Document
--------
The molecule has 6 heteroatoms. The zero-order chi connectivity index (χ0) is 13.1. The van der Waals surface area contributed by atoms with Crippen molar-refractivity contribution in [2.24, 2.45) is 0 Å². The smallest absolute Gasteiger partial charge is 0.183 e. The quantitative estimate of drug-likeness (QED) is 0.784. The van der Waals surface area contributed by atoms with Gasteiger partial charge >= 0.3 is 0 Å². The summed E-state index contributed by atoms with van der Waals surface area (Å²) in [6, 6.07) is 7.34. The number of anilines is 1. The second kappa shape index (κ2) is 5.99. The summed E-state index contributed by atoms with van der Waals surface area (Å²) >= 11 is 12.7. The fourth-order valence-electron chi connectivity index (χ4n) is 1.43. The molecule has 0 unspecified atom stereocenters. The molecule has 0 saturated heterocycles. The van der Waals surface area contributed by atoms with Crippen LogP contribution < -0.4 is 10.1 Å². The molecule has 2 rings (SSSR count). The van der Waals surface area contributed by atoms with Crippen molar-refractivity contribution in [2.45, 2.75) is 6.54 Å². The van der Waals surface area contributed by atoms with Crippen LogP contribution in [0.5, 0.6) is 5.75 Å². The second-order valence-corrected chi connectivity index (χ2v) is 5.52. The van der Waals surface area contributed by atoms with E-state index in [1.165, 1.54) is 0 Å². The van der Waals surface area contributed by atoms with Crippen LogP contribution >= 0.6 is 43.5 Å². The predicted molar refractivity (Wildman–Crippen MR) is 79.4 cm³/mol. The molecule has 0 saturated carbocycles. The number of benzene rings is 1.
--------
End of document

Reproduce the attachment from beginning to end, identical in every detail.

The molecule has 6 heteroatoms. The zero-order chi connectivity index (χ0) is 13.1. The van der Waals surface area contributed by atoms with Crippen molar-refractivity contribution in [2.24, 2.45) is 0 Å². The smallest absolute Gasteiger partial charge is 0.183 e. The quantitative estimate of drug-likeness (QED) is 0.784. The van der Waals surface area contributed by atoms with Gasteiger partial charge >= 0.3 is 0 Å². The summed E-state index contributed by atoms with van der Waals surface area (Å²) in [6, 6.07) is 7.34. The number of anilines is 1. The second kappa shape index (κ2) is 5.99. The summed E-state index contributed by atoms with van der Waals surface area (Å²) >= 11 is 12.7. The fourth-order valence-electron chi connectivity index (χ4n) is 1.43. The molecule has 0 unspecified atom stereocenters. The molecule has 0 saturated heterocycles. The van der Waals surface area contributed by atoms with Crippen LogP contribution < -0.4 is 10.1 Å². The molecule has 2 rings (SSSR count). The van der Waals surface area contributed by atoms with Crippen molar-refractivity contribution in [2.45, 2.75) is 6.54 Å². The van der Waals surface area contributed by atoms with Crippen LogP contribution in [0.5, 0.6) is 5.75 Å². The second-order valence-corrected chi connectivity index (χ2v) is 5.52. The van der Waals surface area contributed by atoms with E-state index in [1.165, 1.54) is 0 Å². The van der Waals surface area contributed by atoms with Crippen LogP contribution >= 0.6 is 43.5 Å². The predicted molar refractivity (Wildman–Crippen MR) is 79.4 cm³/mol. The molecule has 0 saturated carbocycles. The number of benzene rings is 1.